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Text Analysis

A guide to text mining tools and methods

Google N-gram Viewer

Google Ngram Viewer is a tool that allows you to explore language usage trends over time by searching through a vast collection of books, documents, and other textual sources. Explore this interactive plot generated by N-gram Viewer that shows the trend of terms over time.

Getting Started

We have outlined the following steps to help you get started with Google Ngram Viewer:

  1. To begin with, go to the Google Ngram Viewer website (
  2. Then, enter your search terms in the search box. Please note that Google Ngram Viewer can also support operators and wildcards for advanced searches.  

        3. Click "Search," and you will be able to see a graph that shows the frequency of the terms you entered over the specified time frame.


Google Ngram Viewer Interface

If you would like to refine your search, you can click on the leftmost button under the search box to restrict the time range of your search. Then, simply enter the start and end year and click apply. 

You can also adjust the smoothing level of the plot. Click the rightmost button under the search box and select the desired smoothing level. The smoothing level will automatically adjust the scale of the y-axis, and you can select a level that makes your plot more legible and easier to analyze.

An important feature of Google Ngram Viewer is that it supports you to explore the context surrounding a particular word or phrase. For example, to find the most frequent words that follow "University of," simply enter "University of *" into the search box. Then, the Ngram Viewer will display a list of the most frequent university names that follow "University of" based on the selected corpus and time frame.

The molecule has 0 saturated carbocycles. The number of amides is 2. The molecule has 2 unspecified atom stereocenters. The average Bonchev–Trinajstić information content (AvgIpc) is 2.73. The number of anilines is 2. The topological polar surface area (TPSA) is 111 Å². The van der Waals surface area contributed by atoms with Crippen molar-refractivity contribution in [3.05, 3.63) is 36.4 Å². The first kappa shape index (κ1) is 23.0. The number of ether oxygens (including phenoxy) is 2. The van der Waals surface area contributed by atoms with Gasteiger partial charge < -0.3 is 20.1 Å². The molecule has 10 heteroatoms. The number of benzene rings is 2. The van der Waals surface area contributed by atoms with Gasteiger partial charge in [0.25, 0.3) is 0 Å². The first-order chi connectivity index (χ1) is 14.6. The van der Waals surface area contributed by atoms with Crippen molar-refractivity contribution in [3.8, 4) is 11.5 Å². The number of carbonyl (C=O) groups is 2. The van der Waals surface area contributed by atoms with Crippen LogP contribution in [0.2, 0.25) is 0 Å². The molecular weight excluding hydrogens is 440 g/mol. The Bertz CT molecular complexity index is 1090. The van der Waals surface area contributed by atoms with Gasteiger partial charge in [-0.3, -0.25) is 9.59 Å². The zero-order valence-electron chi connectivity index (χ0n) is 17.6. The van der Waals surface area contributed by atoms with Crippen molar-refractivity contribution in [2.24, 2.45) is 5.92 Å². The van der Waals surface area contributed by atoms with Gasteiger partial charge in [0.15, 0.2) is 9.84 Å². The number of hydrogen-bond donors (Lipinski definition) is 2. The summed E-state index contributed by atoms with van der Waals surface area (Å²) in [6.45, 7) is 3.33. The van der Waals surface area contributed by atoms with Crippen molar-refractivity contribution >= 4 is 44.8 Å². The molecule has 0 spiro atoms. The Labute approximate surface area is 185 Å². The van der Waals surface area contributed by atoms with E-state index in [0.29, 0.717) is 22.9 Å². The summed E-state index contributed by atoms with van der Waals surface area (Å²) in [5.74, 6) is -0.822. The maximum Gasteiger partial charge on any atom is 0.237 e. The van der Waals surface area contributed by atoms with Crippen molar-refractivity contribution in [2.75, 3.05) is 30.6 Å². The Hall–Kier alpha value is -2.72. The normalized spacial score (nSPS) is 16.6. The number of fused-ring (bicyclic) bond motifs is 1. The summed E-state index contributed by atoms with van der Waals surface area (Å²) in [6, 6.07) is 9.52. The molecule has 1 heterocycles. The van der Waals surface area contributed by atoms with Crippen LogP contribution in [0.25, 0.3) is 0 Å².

Advanced Features

The Google Ngram Viewer includes several advanced features that can help you analyze language trends more deeply. For example, you can use the "Part-of-Speech" option to search for specific types of words, such as verbs or adjectives. The "Case-insensitive" option allows you to search for words regardless of capitalization, and the "Compare" option lets you compare the frequency of multiple search terms. You can refer to the information guide for more detail.


Exporting Data

Once you find a graph you want to use, you can export the ngram data to Google Books Ngram Viewer Exports to run your own experiments. This can be useful if you want to use the data in a report or presentation.

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